Malorie Blackman and the pathway to social mobility

Unsurprisingly, I really, really enjoy engaging with people who are relentlessly, strongly, determinedly optimistic, and it was therefore a joy to hear the author Malorie Blackman in conversation at the Edinburgh International Book Festival on Sunday. She was talking about her latest book in the Noughts and Crosses series – Crossfire – although she ranged over the rest of her life and career, including why she became an author, how the voices of the characters urge her to write them, and how much pleasure she gains from writing something that matters. (If you haven’t read the Noughts and Crosses series, do – it is a very powerful and incredibly pertinent drama, and I am so pleased that my daughter introduced me to the books.)

Malorie Blackman signing one of her books at the Edinburgh Book Festival 2019

Worryingly, Ms Blackman said that she has encountered more racism in the past 3 years than in the past 30, but she is utterly determined in her belief that people can in fact get along with one another, and have to let the past go – this is the woman who is actually grateful to her school careers advisor for refusing to write a university reference for her back in the 1970s (saying – jawdroppingly – that ‘it isn’t for black people’), because this just made her work even harder and commit to never giving up. She became my hero instantly.

Anyway, one of the topics about which Malorie Blackman became very heated was that of libraries. She adored her local libraries (she had 2, equidistant from her home) and, growing up in Clapham, London, in the 60’s and 70’s, she practically lived there. When she had devoured the children’s section, the librarians guided her towards some of the classics, and Jane Eyre remains one of her absolute favourite books to this day. She knows what libraries did for her – giving her a voice, stretching her imagination, teaching her how to express herself and articulate her feelings – and she was crystal clear in her assertion that without libraries, she would not be sitting on stage here in Edinburgh (or anywhere else), and she would not have carved out the career that she has.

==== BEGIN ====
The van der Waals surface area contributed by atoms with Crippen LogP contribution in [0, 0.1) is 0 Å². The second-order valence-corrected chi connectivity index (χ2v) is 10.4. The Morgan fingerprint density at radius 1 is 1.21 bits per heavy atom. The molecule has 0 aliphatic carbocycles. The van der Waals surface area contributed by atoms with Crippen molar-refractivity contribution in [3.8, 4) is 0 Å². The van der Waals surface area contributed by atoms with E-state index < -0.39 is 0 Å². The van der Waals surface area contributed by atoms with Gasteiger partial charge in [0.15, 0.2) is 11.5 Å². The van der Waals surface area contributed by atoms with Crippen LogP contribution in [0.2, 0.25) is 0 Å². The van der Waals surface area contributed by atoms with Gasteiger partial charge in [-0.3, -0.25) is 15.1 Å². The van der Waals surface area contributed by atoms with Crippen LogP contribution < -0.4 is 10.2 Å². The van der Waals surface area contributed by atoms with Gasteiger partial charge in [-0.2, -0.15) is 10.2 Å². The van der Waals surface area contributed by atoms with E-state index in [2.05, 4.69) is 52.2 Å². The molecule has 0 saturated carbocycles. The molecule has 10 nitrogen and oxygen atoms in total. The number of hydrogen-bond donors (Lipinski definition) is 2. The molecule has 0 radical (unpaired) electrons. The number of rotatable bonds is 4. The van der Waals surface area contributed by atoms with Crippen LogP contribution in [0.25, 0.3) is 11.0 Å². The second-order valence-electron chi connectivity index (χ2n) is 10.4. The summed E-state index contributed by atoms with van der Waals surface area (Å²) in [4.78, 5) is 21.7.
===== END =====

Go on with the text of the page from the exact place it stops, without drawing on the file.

Libraries, she insisted, are one of the world’s great equalisers, because they give access to books for all – not just people who can afford to buy them. They enable people to have a voice – a voice that emerges through reading and experiencing the words, thoughts and feelings of others, and learning how to shape words to articulate their own thoughts and feelings. Effective communication is an incredibly important skill for social mobility, and libraries make this possible. On a more sinister note, she mused that cuts to library services – in the guise of general cost-cutting – are in practice taking even more power away from those in society who are already increasingly disenfranchised, as the gap between advantage and disadvantage grows. We should not blithely allow this to happen.

I’m not going to argue with Malorie Blackman – on the contrary, I completely agree with her.

Support your local library.

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